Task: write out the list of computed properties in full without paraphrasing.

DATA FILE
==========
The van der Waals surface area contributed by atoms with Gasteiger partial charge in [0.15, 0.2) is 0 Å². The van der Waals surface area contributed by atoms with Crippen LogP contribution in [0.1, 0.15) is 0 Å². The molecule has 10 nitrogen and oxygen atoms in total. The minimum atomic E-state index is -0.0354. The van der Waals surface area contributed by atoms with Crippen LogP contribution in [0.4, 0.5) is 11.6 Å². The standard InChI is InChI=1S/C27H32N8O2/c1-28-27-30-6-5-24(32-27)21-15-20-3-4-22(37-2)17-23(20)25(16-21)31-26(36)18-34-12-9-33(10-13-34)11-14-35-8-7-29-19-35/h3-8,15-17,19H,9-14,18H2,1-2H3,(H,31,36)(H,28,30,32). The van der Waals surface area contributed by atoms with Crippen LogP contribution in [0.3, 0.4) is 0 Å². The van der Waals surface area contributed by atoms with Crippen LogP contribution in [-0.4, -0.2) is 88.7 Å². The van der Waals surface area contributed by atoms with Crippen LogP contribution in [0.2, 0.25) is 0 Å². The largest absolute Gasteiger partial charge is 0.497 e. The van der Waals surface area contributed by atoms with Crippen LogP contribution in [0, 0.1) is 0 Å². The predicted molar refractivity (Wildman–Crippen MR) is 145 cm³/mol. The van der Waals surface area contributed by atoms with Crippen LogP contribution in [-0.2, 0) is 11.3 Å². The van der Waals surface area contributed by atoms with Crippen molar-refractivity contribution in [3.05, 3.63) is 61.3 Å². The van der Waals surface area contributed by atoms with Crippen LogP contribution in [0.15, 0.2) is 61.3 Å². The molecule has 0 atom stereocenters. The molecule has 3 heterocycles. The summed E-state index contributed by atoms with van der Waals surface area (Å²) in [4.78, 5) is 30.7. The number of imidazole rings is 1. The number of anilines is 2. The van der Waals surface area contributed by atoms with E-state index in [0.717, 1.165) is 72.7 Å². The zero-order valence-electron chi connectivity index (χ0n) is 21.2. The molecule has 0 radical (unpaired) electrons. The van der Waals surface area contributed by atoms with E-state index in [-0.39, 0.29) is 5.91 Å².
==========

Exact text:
The van der Waals surface area contributed by atoms with Gasteiger partial charge in [0.15, 0.2) is 0 Å². The van der Waals surface area contributed by atoms with Crippen LogP contribution in [0.1, 0.15) is 0 Å². The molecule has 10 nitrogen and oxygen atoms in total. The minimum atomic E-state index is -0.0354. The van der Waals surface area contributed by atoms with Crippen LogP contribution in [0.4, 0.5) is 11.6 Å². The standard InChI is InChI=1S/C27H32N8O2/c1-28-27-30-6-5-24(32-27)21-15-20-3-4-22(37-2)17-23(20)25(16-21)31-26(36)18-34-12-9-33(10-13-34)11-14-35-8-7-29-19-35/h3-8,15-17,19H,9-14,18H2,1-2H3,(H,31,36)(H,28,30,32). The van der Waals surface area contributed by atoms with Crippen LogP contribution in [0.3, 0.4) is 0 Å². The van der Waals surface area contributed by atoms with Crippen LogP contribution in [-0.4, -0.2) is 88.7 Å². The van der Waals surface area contributed by atoms with Crippen LogP contribution in [0.2, 0.25) is 0 Å². The largest absolute Gasteiger partial charge is 0.497 e. The van der Waals surface area contributed by atoms with Crippen LogP contribution in [0, 0.1) is 0 Å². The predicted molar refractivity (Wildman–Crippen MR) is 145 cm³/mol. The van der Waals surface area contributed by atoms with Crippen LogP contribution in [-0.2, 0) is 11.3 Å². The van der Waals surface area contributed by atoms with Crippen molar-refractivity contribution in [3.05, 3.63) is 61.3 Å². The van der Waals surface area contributed by atoms with Crippen LogP contribution in [0.15, 0.2) is 61.3 Å². The molecule has 0 atom stereocenters. The molecule has 3 heterocycles. The summed E-state index contributed by atoms with van der Waals surface area (Å²) in [4.78, 5) is 30.7. The number of imidazole rings is 1. The number of anilines is 2. The van der Waals surface area contributed by atoms with E-state index in [0.717, 1.165) is 72.7 Å². The zero-order valence-electron chi connectivity index (χ0n) is 21.2. The molecule has 0 radical (unpaired) electrons. The van der Waals surface area contributed by atoms with E-state index in [-0.39, 0.29) is 5.91 Å².